June 12, 2017
The number of panhandlers on Philadelphia's streets is increasing, a trend that city officials believe is a byproduct of the opioid crisis.
But Mayor Jim Kenney and city officials urged people not to give them money during a press conference on Monday, saying such acts too often feed addiction.
Instead, city officials encouraged people to donate money to the Office of Homeless Services through a newly-launched digital fundraising campaign. The funds will be allocated to nonprofit groups that provide housing, jobs and social services to homeless people.
By texting "Share" to 80077, people can quickly donate $5, with the contribution being charged to their cellphone bills. The Office of Homeless Services plans to match the donations.
"We are not standing idly by," said Liz Hersh, director of the Office of Homeless Services. "We are trying everything we can to attack these problems in a humane, caring, dignified way."
The city's 2017 homeless count found 956 people living without shelter, Hersh said, with large increases in Kensington.
The city also has witnessed an uptick in panhandling, a trend seen in other major American cities.
Not all panhandlers are homeless, Hersh said, but the city found many of them to be suffering from addiction.
The city's managing director's office interviewed 129 panhandlers between November and January. The panhandlers said they used their money to buy drugs, food and housing.
"When we looked at the demographics, what we saw was long tentacles of the opioid crisis affecting life on the street, among the most vulnerable people," Hersh said. "We saw that the demographics were very similar to the opioid population."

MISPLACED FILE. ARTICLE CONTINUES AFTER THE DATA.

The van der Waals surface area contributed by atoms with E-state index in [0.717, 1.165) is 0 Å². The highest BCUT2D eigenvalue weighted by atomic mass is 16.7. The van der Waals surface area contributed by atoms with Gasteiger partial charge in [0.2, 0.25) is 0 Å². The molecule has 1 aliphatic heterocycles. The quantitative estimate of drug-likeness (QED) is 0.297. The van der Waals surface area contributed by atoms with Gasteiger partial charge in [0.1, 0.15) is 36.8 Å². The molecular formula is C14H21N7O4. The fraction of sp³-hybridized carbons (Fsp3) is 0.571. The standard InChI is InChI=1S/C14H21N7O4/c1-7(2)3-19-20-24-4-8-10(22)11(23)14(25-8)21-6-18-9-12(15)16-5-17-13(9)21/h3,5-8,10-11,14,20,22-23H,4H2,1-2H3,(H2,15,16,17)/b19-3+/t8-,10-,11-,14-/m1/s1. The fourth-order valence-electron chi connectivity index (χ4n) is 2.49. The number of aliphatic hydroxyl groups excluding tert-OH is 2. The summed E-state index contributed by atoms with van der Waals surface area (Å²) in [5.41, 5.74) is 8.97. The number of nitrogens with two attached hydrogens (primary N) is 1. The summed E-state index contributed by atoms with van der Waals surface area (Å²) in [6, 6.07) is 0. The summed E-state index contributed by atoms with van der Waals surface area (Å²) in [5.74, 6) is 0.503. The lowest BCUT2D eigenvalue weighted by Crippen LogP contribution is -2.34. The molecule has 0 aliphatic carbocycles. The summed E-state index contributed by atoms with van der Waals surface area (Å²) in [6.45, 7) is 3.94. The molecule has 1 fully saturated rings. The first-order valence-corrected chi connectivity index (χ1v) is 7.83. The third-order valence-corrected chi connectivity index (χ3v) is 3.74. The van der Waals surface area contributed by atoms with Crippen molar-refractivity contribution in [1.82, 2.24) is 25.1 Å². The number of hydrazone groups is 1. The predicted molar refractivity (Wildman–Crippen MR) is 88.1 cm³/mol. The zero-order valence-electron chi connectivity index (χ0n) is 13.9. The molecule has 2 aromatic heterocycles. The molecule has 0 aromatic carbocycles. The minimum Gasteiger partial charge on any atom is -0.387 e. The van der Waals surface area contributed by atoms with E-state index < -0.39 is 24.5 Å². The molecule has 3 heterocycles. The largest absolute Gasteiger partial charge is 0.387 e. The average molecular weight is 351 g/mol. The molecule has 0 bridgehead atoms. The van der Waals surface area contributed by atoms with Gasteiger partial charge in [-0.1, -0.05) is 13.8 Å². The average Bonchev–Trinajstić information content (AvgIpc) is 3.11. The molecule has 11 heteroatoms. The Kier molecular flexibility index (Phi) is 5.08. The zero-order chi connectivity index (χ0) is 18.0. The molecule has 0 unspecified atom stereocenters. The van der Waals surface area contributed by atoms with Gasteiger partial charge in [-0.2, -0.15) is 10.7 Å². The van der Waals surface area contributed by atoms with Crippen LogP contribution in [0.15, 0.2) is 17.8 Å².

Hersh encouraged people to treat panhandlers with friendliness and kindness. She suggested people talk with them, buy them a meal or point them in the direction of social services.
But she advised them against giving them cash, saying it likely will feed the cycle of addiction and homelessness.
"There are other ways to help them meet their needs," Hersh said.
City officials said the fundraising campaign encourages generosity while discouraging panhandling as a viable economic activity.
They also stressed that the fundraising campaign should not be viewed as a panacea to homelessness, panhandling or addiction, saying it is one of many efforts the city is taking to combat the problems.
Last year, the city launched a "Hot Spots in Prime Times" initiative that increased calls to the Outreach Coordination Center by 50 percent, Hersh said.
In the last fiscal year, Hersh said the city helped 927 homeless families gain permanent housing. The city also added 133 housing units last year. And Kenney has budgeted an additional $1 million to add 70 new housing units next year.
"These are people who are complex, who have complex problems," Kenney said. "We need to understand that. There's no one-size-fits-all for anyone who is on the street. ... Again, the opioid crisis has just exacerbated this problem. It's created all kinds of problems throughout the city."
Kenney said police will not arrest panhandlers for loitering on the streets, saying that ultimately will not solve the problem.
"You have to approach this in a very concise and measured approach so that in the end, it's actually effective," Kenney said. "You can move people all day long. But if they're never going to get their issues solved or addressed, then we're going to be moving people forever."
The fundraising campaign will run until the end of September, when city officials will evaluate its effectiveness.
The campaign will benefit homeless services provided by about 65 nonprofits, including Project HOME, Bethesda Project, Broad Street Ministry and Pathways to Housing.